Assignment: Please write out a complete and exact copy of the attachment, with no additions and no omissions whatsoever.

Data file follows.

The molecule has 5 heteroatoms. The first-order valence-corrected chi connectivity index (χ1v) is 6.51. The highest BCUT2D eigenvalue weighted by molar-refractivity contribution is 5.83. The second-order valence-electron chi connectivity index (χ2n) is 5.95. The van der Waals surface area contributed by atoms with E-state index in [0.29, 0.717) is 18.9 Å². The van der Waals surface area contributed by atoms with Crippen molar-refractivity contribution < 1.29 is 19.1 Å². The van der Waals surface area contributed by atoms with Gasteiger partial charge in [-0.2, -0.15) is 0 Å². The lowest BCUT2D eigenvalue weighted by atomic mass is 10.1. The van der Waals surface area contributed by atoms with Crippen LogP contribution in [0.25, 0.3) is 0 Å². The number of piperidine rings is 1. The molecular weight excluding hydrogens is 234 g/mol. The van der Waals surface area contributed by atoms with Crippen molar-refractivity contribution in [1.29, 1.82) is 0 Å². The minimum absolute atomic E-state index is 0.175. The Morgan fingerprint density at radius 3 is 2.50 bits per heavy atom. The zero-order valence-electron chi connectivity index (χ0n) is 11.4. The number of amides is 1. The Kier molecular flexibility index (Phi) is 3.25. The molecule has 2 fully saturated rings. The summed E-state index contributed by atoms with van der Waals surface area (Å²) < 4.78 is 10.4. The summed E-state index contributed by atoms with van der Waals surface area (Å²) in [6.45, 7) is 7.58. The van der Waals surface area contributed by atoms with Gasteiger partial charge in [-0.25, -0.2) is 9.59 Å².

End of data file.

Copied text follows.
The molecule has 5 heteroatoms. The first-order valence-corrected chi connectivity index (χ1v) is 6.51. The highest BCUT2D eigenvalue weighted by molar-refractivity contribution is 5.83. The second-order valence-electron chi connectivity index (χ2n) is 5.95. The van der Waals surface area contributed by atoms with E-state index in [0.29, 0.717) is 18.9 Å². The van der Waals surface area contributed by atoms with Crippen molar-refractivity contribution < 1.29 is 19.1 Å². The van der Waals surface area contributed by atoms with Gasteiger partial charge in [-0.2, -0.15) is 0 Å². The lowest BCUT2D eigenvalue weighted by atomic mass is 10.1. The van der Waals surface area contributed by atoms with Crippen LogP contribution in [0.25, 0.3) is 0 Å². The number of piperidine rings is 1. The molecular weight excluding hydrogens is 234 g/mol. The van der Waals surface area contributed by atoms with Crippen molar-refractivity contribution in [1.29, 1.82) is 0 Å². The minimum absolute atomic E-state index is 0.175. The Morgan fingerprint density at radius 3 is 2.50 bits per heavy atom. The zero-order valence-electron chi connectivity index (χ0n) is 11.4. The number of amides is 1. The Kier molecular flexibility index (Phi) is 3.25. The molecule has 2 fully saturated rings. The summed E-state index contributed by atoms with van der Waals surface area (Å²) < 4.78 is 10.4. The summed E-state index contributed by atoms with van der Waals surface area (Å²) in [6.45, 7) is 7.58. The van der Waals surface area contributed by atoms with Gasteiger partial charge in [-0.25, -0.2) is 9.59 Å².